Q: You say, "We played some really strange dates in the South - Alabama, Georgia and Florida." What was so strange about those dates?
A: It seemed like some of ‘em were way back in the woods and you wouldn't think anyone there would have ever heard of Big Brother or Janis. We went and played them. Being in the South, I was in Kozmic Blues with Janis. The saxophone player we took with us was Black. At one place we pulled up to this fast food restaurant and he said, ‘You better, go in by yourself.' I said, “Why?" and he said, ‘Well, I don't know if they'll let me in there.' That just seemed so strange to me. I didn't think at that day and age that that kind of thing would've been a concern for him. As it was, he could go in. It was fine. Just that there could be a question in his mind, things like that. There were some pretty backward ways of life going on I guess.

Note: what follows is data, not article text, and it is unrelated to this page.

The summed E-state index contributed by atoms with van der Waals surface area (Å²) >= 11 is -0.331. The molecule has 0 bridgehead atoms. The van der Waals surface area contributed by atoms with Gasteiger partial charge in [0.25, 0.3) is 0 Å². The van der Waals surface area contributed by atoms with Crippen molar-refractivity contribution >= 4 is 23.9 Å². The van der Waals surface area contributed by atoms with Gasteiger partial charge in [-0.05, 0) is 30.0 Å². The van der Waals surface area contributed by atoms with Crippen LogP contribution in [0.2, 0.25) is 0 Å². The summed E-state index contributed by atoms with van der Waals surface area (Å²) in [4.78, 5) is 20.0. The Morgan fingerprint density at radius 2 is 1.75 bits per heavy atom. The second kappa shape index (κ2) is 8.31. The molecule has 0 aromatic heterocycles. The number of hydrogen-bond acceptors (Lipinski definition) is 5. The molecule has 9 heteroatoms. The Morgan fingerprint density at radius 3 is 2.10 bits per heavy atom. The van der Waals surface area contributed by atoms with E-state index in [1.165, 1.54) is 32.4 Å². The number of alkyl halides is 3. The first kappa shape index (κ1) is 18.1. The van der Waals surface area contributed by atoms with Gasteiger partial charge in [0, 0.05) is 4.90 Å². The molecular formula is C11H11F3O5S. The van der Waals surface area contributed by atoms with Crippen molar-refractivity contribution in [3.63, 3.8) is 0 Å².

Q: How were you touring then, by bus or plane?
A: We did it by just about every way. Mostly by plane though.

Q: Commercial or private?
A: Commercial. Then we would rent vans when we got on the ground. Anything less than a thousand miles we would probably drive.

Q: You maintained a grueling tour schedule. Who'd you have to work so hard?
A: You're kind of damned if you do and damned if you don't. If you're trying to succeed you try to work all the time you can. Once you do succeed you try to work all the time so you can take advantage of that success and I think that's what was happening. We were really taking off there. So, very often we'd play 2 or 3 gigs in one day.

Q: How'd you do that?